One of mankind's more regrettable discoveries is that you can eat fish at a certain stage of decomposition and survive. Confusing ought with is, some people then decided that because it was possible to do this, it should be done. If you were ever to be transported back to ancient Rome, you would immediately be confronted with the omnipresence of garum, the fermented fish sauce that was used as a seasoning and widely mocked as repulsive even in Roman times. The Vietnamese also use fish sauce to this day.
But the Swedes take it one step back, refusing to wait until the fish liquefied. A friend recently brought back from Sweden a bulging tin can of 'fermented' (that is, half-rotten) chunks of herring, a Swedish specialty called 'surströmming'. A genteel Swiss food critic described this dish as 'horror in a can' (g) and described a tasting 'party' thus:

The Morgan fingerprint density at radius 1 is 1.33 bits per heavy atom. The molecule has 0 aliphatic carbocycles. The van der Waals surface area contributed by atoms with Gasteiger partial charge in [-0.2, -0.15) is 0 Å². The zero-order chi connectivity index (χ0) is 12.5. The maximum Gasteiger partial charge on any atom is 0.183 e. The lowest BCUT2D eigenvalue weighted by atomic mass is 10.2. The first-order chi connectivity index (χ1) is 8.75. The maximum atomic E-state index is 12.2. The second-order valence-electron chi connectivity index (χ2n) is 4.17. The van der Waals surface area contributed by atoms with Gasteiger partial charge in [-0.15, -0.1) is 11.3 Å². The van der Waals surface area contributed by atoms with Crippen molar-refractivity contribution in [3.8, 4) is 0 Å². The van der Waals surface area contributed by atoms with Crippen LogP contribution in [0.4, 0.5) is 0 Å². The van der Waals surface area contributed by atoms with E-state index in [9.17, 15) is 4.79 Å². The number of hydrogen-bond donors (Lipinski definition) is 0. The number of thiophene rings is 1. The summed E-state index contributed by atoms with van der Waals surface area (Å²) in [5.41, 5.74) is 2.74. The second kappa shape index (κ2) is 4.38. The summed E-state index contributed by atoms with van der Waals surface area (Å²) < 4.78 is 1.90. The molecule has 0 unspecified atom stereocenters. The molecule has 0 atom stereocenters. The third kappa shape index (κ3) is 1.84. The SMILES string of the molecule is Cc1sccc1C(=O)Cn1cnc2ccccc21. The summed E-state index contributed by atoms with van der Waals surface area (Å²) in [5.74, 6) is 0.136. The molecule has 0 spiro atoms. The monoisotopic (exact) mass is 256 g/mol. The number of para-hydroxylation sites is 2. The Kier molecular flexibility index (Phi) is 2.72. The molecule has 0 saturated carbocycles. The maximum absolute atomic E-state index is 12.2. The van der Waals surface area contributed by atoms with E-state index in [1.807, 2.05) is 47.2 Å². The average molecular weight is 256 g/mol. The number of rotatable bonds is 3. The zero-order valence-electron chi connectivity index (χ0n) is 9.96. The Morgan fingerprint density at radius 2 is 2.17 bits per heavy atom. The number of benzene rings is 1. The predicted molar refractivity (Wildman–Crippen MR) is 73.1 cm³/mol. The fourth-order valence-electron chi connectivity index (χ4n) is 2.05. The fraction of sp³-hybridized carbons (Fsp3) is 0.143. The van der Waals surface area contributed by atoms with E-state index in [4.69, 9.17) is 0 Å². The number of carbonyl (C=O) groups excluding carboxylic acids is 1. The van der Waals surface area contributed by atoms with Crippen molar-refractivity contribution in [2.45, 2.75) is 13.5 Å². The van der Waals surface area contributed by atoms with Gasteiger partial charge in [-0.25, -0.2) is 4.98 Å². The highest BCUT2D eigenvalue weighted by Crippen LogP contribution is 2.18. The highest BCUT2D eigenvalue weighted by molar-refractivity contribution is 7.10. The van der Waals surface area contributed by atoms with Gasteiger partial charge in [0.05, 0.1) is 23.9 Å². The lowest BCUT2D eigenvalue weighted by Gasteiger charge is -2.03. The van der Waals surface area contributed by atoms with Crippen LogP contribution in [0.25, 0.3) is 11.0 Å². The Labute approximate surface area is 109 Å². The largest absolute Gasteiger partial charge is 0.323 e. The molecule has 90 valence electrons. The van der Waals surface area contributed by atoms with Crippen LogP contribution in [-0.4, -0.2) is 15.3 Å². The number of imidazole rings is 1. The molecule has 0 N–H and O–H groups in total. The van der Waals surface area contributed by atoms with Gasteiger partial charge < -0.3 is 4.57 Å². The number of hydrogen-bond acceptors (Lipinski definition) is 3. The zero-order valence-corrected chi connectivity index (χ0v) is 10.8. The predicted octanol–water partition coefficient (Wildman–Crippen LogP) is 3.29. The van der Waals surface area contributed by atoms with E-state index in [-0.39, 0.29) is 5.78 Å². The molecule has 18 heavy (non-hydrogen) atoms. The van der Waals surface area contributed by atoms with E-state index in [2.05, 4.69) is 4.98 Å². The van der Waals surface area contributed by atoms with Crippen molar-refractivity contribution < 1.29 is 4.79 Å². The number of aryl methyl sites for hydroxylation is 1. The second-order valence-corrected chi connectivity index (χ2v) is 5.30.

The biggest challenge when eating strömming is to vomit only after the first bite, not before. The word 'bestial' aptly describes the odor, the taste is just plain disgusting. Spicy, bitter, tangy, and sour. No-one in the group was able to take more than 5 grams into their mouths.
My friend, who staged a tasting party of his own, reached deep into his richly-stocked clearinghouse of metaphors to describe it:
Unspeakably vile. I managed one bite without throwing up and
couldn’t get down any more than that. It was a taste that resembled a rotting
corpse in a plastic bag left in an alley behind an Indian restaurant in the sun
for a few days. It was like what I imagine it would taste like blowing a
syphilitic homeless man who has pissed himself for the past three days
straight. It wasn’t pungent or offensive in smell beyond a ripe fart, it wasn’t
sharp, or tangy at all, but dear lord – in the mouth, it was like licking the
worst thing imaginable. The sheer sickly putrefaction taste just conjured up
dead flies in the bottom of a cheap beer bottle in a deserted crack house.